by Neal Weaver
(LA Weekly - June 9, 2005) Sunshine dominates the title, but it’s the darkness that prevails till almost the
end of November Dawn’s choreoplay, which eloquently celebrates the strength of black women and
anatomizes their miseries and travails. Written in verse and rhythmic prose, it takes a sharp look at
poverty, dead-end jobs, drugs, male violence, and homophobia, judgmental church ladies, black men
obsessed with white women, and AIDS. The Chopin Funeral March provides a grim prelude, followed by the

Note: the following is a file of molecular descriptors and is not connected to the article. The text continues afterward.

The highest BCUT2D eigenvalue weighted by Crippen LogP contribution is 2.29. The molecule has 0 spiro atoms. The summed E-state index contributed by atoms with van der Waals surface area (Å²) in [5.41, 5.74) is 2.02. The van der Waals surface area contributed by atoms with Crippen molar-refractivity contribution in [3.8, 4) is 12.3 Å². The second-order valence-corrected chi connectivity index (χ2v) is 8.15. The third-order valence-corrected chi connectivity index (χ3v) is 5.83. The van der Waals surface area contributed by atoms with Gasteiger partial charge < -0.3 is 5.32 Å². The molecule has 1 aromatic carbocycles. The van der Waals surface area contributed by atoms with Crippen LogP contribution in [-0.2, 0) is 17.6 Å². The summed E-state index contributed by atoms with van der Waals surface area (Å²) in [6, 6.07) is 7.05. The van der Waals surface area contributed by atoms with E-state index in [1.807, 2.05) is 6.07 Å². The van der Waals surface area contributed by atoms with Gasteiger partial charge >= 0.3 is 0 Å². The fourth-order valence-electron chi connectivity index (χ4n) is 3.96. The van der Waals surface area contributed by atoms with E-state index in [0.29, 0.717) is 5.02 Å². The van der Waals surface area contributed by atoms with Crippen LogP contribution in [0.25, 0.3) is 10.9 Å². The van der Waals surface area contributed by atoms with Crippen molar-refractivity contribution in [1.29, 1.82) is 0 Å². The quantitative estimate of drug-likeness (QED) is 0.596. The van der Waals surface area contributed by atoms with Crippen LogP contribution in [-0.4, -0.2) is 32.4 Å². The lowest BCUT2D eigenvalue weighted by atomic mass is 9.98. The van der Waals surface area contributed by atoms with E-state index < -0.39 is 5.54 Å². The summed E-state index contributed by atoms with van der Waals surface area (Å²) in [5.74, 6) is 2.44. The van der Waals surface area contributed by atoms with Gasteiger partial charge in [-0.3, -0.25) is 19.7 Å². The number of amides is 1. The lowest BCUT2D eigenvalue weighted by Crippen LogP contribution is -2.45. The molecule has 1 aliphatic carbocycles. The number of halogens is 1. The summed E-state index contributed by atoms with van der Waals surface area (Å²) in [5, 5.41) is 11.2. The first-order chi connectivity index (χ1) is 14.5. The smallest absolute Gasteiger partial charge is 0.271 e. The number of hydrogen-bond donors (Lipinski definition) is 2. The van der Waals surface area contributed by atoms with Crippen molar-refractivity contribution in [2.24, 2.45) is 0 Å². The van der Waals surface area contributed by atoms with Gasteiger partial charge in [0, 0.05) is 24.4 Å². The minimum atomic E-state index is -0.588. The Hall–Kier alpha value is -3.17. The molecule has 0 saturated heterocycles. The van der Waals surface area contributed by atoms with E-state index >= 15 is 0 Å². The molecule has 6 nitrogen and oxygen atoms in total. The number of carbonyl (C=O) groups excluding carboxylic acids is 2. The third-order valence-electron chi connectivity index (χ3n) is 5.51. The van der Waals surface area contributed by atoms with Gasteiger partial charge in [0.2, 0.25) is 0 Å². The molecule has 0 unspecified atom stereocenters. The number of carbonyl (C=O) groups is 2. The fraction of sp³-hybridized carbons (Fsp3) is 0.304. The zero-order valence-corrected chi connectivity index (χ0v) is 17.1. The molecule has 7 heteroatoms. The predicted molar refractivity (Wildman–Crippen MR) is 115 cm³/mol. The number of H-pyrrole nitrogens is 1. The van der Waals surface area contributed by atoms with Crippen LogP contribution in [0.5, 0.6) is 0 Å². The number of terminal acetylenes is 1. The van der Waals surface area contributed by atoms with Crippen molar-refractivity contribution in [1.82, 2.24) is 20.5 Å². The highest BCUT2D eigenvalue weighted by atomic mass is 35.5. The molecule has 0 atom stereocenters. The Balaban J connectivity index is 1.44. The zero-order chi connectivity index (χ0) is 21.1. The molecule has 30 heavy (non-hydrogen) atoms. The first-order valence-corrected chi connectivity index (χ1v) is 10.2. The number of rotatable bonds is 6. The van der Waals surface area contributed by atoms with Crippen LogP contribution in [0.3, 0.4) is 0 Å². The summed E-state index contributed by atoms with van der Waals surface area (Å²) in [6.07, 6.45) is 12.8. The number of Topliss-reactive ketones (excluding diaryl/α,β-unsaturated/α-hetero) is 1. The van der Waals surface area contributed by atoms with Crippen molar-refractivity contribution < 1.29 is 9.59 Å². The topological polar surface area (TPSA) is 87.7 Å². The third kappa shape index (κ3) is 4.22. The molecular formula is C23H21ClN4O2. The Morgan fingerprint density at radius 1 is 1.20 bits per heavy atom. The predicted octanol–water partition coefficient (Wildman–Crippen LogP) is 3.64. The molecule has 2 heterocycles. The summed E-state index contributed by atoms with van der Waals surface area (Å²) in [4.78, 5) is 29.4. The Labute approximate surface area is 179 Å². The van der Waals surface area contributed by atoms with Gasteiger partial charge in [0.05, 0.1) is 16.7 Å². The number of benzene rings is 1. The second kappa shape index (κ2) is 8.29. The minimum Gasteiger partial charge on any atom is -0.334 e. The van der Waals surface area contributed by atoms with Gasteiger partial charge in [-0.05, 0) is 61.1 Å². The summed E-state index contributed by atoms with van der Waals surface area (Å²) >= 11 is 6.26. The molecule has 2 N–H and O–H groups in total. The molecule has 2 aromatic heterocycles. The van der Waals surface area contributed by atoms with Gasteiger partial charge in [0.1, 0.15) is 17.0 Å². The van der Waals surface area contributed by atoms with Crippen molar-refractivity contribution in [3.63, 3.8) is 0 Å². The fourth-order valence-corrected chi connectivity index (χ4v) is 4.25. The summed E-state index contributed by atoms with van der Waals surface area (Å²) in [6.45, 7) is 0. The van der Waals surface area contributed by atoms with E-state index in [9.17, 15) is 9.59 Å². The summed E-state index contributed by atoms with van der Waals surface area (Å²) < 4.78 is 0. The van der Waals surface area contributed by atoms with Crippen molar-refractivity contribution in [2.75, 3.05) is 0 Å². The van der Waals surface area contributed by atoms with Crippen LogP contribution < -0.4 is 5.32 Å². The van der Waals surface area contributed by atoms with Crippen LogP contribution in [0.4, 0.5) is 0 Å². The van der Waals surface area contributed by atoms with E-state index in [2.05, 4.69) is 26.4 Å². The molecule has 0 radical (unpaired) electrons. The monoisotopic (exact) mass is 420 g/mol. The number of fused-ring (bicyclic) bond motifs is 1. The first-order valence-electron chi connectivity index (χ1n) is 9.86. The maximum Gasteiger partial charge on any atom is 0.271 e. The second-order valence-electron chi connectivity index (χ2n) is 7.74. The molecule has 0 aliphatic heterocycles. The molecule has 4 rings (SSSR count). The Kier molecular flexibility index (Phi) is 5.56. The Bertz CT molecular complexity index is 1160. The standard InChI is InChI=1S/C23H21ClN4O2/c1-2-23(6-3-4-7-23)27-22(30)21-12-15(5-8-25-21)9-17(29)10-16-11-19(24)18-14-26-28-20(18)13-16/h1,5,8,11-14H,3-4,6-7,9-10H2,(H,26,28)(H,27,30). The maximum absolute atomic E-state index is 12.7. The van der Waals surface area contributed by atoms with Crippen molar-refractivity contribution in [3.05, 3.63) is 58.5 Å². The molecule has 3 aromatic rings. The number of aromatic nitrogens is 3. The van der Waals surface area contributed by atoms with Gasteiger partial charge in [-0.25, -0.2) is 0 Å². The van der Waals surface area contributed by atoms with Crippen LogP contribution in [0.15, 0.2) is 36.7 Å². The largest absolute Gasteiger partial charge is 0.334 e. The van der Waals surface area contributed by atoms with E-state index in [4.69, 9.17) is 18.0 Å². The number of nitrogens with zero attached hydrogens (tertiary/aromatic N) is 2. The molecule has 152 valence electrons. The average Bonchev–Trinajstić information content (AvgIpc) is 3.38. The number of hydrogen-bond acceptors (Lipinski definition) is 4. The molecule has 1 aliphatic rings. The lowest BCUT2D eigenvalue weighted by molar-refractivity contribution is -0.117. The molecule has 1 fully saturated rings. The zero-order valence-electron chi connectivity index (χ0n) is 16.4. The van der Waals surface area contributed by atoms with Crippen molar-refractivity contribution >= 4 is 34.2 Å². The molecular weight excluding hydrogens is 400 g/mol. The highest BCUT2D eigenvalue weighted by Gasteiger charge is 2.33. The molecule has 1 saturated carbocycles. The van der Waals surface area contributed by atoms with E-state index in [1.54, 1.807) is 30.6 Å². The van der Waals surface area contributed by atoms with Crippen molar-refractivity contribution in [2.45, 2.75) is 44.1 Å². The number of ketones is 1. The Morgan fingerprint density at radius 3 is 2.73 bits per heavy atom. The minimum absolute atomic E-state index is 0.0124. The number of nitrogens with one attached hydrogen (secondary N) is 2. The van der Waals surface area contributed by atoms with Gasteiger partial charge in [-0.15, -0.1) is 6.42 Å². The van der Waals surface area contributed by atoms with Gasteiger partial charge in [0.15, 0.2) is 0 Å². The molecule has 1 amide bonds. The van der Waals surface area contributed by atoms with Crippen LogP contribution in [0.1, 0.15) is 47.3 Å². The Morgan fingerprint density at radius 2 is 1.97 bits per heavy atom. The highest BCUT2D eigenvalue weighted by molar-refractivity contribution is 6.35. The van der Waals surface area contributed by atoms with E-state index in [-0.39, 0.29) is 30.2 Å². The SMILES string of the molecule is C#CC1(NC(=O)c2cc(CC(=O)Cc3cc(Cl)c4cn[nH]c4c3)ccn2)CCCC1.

nine women chanting in the darkness, "Give me some light so I can see!"
Light and darkness provide the central metaphors, in subtle as well as obvious ways: Though light
illuminates, it also reveals unwelcome truths. One sometimes sympathizes with the character who says,
"I get tired of all the sob stories," but at its best, the play generates real power — particularly in the tale
of a mother (director-choreographer Angela Matemotja) who discovers her man has seduced her retarded
daughter while she was out working to support them. Matemotja leads her cast (including Tasia Sherel,
Tammi Rashonda, Brandy Maddox, Renee McSwain, Erica Pitts, Shannon Shepherd, Baadja and the
one Caucasian, Brianna Brown) in a deeply committed, highly charged performance.